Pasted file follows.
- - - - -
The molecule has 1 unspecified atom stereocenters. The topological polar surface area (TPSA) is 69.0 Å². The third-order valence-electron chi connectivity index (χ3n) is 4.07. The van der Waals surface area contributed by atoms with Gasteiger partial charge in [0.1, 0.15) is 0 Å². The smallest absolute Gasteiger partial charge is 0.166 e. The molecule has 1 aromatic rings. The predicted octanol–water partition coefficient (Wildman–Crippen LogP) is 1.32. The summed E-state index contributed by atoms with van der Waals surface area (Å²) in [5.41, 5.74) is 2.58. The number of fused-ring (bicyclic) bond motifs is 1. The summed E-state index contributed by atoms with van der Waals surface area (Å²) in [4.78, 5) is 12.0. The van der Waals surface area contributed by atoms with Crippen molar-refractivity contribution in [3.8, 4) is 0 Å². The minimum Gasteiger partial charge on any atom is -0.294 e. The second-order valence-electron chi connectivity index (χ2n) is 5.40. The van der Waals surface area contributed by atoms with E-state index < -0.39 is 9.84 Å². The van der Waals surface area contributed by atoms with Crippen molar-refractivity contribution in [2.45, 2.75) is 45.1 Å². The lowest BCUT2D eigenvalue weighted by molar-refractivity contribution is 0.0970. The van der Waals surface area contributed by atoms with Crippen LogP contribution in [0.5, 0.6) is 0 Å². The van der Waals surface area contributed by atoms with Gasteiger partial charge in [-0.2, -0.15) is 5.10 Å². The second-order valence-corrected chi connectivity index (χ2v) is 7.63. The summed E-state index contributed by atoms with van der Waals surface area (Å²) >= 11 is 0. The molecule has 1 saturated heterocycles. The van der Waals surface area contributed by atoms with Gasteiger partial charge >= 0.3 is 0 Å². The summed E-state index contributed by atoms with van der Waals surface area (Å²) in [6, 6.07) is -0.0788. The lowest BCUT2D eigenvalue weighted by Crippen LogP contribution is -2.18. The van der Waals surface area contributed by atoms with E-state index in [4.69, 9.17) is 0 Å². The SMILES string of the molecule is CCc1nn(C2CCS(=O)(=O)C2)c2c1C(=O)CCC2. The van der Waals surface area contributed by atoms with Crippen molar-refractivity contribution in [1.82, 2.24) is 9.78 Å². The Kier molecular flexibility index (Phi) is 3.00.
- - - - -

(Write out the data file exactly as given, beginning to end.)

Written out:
The molecule has 1 unspecified atom stereocenters. The topological polar surface area (TPSA) is 69.0 Å². The third-order valence-electron chi connectivity index (χ3n) is 4.07. The van der Waals surface area contributed by atoms with Gasteiger partial charge in [0.1, 0.15) is 0 Å². The smallest absolute Gasteiger partial charge is 0.166 e. The molecule has 1 aromatic rings. The predicted octanol–water partition coefficient (Wildman–Crippen LogP) is 1.32. The summed E-state index contributed by atoms with van der Waals surface area (Å²) in [5.41, 5.74) is 2.58. The number of fused-ring (bicyclic) bond motifs is 1. The summed E-state index contributed by atoms with van der Waals surface area (Å²) in [4.78, 5) is 12.0. The van der Waals surface area contributed by atoms with Crippen molar-refractivity contribution in [3.8, 4) is 0 Å². The minimum Gasteiger partial charge on any atom is -0.294 e. The second-order valence-electron chi connectivity index (χ2n) is 5.40. The van der Waals surface area contributed by atoms with E-state index < -0.39 is 9.84 Å². The van der Waals surface area contributed by atoms with Crippen molar-refractivity contribution in [2.45, 2.75) is 45.1 Å². The lowest BCUT2D eigenvalue weighted by molar-refractivity contribution is 0.0970. The van der Waals surface area contributed by atoms with Crippen LogP contribution in [0.5, 0.6) is 0 Å². The van der Waals surface area contributed by atoms with Gasteiger partial charge in [-0.2, -0.15) is 5.10 Å². The second-order valence-corrected chi connectivity index (χ2v) is 7.63. The summed E-state index contributed by atoms with van der Waals surface area (Å²) >= 11 is 0. The molecule has 1 saturated heterocycles. The van der Waals surface area contributed by atoms with Gasteiger partial charge >= 0.3 is 0 Å². The summed E-state index contributed by atoms with van der Waals surface area (Å²) in [6, 6.07) is -0.0788. The lowest BCUT2D eigenvalue weighted by Crippen LogP contribution is -2.18. The van der Waals surface area contributed by atoms with E-state index in [4.69, 9.17) is 0 Å². The SMILES string of the molecule is CCc1nn(C2CCS(=O)(=O)C2)c2c1C(=O)CCC2. The van der Waals surface area contributed by atoms with Crippen molar-refractivity contribution in [1.82, 2.24) is 9.78 Å². The Kier molecular flexibility index (Phi) is 3.00.